Updated: Monday, 19th August 2019 @ 10:17am

Review: Hair the Musical @ Palace Theatre, Manchester

Review: Hair the Musical @ Palace Theatre, Manchester

| By Becky Page

Last night, we were given a wild, free and colourful welcoming into ‘The Age of Aquarius’ as Hair the Musical transported its audience to 1967 New York.

Jonathan O’Boyle’s intention to make the musical relevant in 2019 was immediately clear when the entire cast walked on solemnly at Manchester’s Palace Theatre, accompanied by a montage of recorded voices including Donald Trump and Barack Obama.

After the opening number The Age of Aquarius, for which the word ‘energetic’ barely comes close to encapsulating the sheer effervescence of spirit on stage, a topless Jake Quickenden quickly set the tone of what was to come.

He introduced himself as Berger, which preceded him referring to his manhood as “banana burger” or “cheese burger”, before ripping off his trousers.

Berger, along with a group of like-minded hippies experimenting with drugs, exploring their sexuality and dreaming of peace, dominated the stage for the entire musical and their commitment to the roles was outstanding.

Marcus Collins, who portrayed Hud deserves particular accolade for his consistency throughout both acts. Even when he was not centre stage, his flamboyant movements evoked sexual freedom and incessant drug-taking as he let his arms flay about his body and leapt about the stage.

The set was an explosion of colour and 1960s hippie culture, with a minimal band that only consisted of three guitars, a keyboard and drum kit. Even these musicians were in costume, sporting long shaggy hair, bandanas and hippie-esque attire.

Although Hair is known for having little in terms of plot development, the main focus around whether Claud, portrayed by Paul Wilkins, will remain campaigning for peace and love or leave to fight in the Vietnam War, rang true.

Smoothly gliding through Galt MacDermot’s revolutionary score, the blocking of each song reflected a strong united front, showing the tribe as a powerful movement, under the looming death and battle that hung over America in the late 1960s.

William Whelton’s choreography was not only imaginative and free but perfectly encapsulated the themes of love, sex, peace, drugs and war.

Then came the famous nude scene that ended Act 1 with a flash. This was wonderfully executed as it did not feel forced or crude but artistic and succinct, creating maximum impact.

It stripped the show back to its bare bones and revealed the vulnerability and fragile innocence of these characters, despite their relentless protest and projection of invincibility to the outside world.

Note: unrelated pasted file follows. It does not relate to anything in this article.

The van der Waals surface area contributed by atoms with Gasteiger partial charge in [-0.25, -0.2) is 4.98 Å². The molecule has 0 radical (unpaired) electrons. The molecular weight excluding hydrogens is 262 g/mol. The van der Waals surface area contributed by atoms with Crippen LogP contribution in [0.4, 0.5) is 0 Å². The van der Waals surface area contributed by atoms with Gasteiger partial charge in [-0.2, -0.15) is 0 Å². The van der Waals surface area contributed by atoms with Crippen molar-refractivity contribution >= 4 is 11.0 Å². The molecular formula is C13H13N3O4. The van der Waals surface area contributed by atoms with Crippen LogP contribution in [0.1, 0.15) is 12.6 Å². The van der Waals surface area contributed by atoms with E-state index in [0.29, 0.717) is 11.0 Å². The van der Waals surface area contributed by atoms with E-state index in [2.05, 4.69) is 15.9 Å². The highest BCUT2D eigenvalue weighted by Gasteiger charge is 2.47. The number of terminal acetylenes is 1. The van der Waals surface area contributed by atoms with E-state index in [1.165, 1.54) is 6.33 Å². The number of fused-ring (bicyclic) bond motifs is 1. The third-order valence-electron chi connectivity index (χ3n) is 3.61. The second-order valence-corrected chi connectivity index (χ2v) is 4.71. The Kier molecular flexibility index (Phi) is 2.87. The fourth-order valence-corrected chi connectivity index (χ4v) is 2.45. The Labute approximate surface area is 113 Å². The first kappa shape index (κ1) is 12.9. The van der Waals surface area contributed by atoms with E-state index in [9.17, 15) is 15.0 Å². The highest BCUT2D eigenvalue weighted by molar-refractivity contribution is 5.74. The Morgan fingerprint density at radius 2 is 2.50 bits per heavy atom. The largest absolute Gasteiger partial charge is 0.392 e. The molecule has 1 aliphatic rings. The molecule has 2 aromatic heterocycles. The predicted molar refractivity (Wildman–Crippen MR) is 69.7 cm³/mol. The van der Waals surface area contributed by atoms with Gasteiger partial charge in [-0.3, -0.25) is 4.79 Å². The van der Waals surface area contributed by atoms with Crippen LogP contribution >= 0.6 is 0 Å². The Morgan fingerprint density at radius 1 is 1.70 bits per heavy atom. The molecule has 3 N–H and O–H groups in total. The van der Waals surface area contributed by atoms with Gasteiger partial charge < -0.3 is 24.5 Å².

Solo numbers from Natalie Green in Black Boys and Aiesha Pease in White Boys balanced perfectly controlled vocals with a brazen charm that gave them the liberty to get away with a lot of the controversial lyrics.

Each individual soloist captured the audience with their melodies, most notably Green who additionally took the soprano lead in Initials and showed off her unbelievably extensive, almost beyond-human range.

However, what this production truly delivered, more so than anything else, was an electrifying chorus of rich harmonies and innovative group choreography.

Under the musical direction of Gareth Bretherton, the closing famous numbers Good Evening Star Shine and Let the Sun Shine, which finished with an enchanting a cappella rendition of the chorus were done sublime justice.

The finale was deservingly met with an eruption of applause from a delighted audience who were all on their feet.

During the encore, the cast bounded into the stalls and pulled unassuming but eager spectators to join them at the front.

Within minutes, both actors and audience were dancing and singing side by side on stage.

We weren’t watching a musical about characters who felt free and limitless anymore; we were part of it, completely immersed in the world O’Boyle had shared with us.

The audience were no longer spectators; we were participants.

O’Boyle’s fantastic direction combined with the casts’ total commitment to their roles, meant that every member of the audience left wanting more of that Hippie Life.

*Hair the Musical is showing at Palace Theatre, Manchester until Saturday, April 13. You can buy tickets HERE.